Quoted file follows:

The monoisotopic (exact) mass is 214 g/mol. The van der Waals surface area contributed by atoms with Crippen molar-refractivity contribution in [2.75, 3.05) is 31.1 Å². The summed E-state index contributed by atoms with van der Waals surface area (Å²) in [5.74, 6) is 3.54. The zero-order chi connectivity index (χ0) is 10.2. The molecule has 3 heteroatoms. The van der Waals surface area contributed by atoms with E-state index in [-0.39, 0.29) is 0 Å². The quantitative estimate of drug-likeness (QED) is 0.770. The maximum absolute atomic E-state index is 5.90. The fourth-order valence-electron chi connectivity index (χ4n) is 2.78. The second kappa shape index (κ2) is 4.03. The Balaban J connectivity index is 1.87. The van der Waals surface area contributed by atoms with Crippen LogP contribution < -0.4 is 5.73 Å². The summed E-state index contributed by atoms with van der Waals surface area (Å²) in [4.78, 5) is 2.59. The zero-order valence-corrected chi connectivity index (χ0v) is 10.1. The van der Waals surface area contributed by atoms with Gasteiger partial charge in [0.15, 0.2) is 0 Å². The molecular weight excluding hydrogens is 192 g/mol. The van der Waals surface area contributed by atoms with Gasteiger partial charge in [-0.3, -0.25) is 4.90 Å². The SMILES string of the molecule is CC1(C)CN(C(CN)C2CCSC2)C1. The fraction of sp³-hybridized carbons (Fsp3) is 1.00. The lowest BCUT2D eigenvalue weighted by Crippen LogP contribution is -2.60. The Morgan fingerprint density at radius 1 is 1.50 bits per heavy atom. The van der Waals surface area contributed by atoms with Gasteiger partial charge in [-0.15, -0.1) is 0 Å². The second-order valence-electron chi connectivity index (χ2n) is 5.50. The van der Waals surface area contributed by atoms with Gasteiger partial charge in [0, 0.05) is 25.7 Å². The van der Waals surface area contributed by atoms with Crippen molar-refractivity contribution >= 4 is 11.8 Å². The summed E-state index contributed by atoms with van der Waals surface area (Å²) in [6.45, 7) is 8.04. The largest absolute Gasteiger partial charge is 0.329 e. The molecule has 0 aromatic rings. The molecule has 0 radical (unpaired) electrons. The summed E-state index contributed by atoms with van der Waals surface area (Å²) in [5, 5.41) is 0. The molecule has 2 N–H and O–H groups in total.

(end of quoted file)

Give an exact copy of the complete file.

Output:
The monoisotopic (exact) mass is 214 g/mol. The van der Waals surface area contributed by atoms with Crippen molar-refractivity contribution in [2.75, 3.05) is 31.1 Å². The summed E-state index contributed by atoms with van der Waals surface area (Å²) in [5.74, 6) is 3.54. The zero-order chi connectivity index (χ0) is 10.2. The molecule has 3 heteroatoms. The van der Waals surface area contributed by atoms with E-state index in [-0.39, 0.29) is 0 Å². The quantitative estimate of drug-likeness (QED) is 0.770. The maximum absolute atomic E-state index is 5.90. The fourth-order valence-electron chi connectivity index (χ4n) is 2.78. The second kappa shape index (κ2) is 4.03. The Balaban J connectivity index is 1.87. The van der Waals surface area contributed by atoms with Crippen LogP contribution < -0.4 is 5.73 Å². The summed E-state index contributed by atoms with van der Waals surface area (Å²) in [4.78, 5) is 2.59. The zero-order valence-corrected chi connectivity index (χ0v) is 10.1. The van der Waals surface area contributed by atoms with Gasteiger partial charge in [0.15, 0.2) is 0 Å². The molecular weight excluding hydrogens is 192 g/mol. The van der Waals surface area contributed by atoms with Gasteiger partial charge in [-0.3, -0.25) is 4.90 Å². The SMILES string of the molecule is CC1(C)CN(C(CN)C2CCSC2)C1. The fraction of sp³-hybridized carbons (Fsp3) is 1.00. The lowest BCUT2D eigenvalue weighted by Crippen LogP contribution is -2.60. The Morgan fingerprint density at radius 1 is 1.50 bits per heavy atom. The van der Waals surface area contributed by atoms with Gasteiger partial charge in [-0.15, -0.1) is 0 Å². The second-order valence-electron chi connectivity index (χ2n) is 5.50. The van der Waals surface area contributed by atoms with Gasteiger partial charge in [0, 0.05) is 25.7 Å². The van der Waals surface area contributed by atoms with Crippen molar-refractivity contribution >= 4 is 11.8 Å². The summed E-state index contributed by atoms with van der Waals surface area (Å²) in [6.45, 7) is 8.04. The largest absolute Gasteiger partial charge is 0.329 e. The molecule has 0 aromatic rings. The molecule has 0 radical (unpaired) electrons. The summed E-state index contributed by atoms with van der Waals surface area (Å²) in [5, 5.41) is 0. The molecule has 2 N–H and O–H groups in total.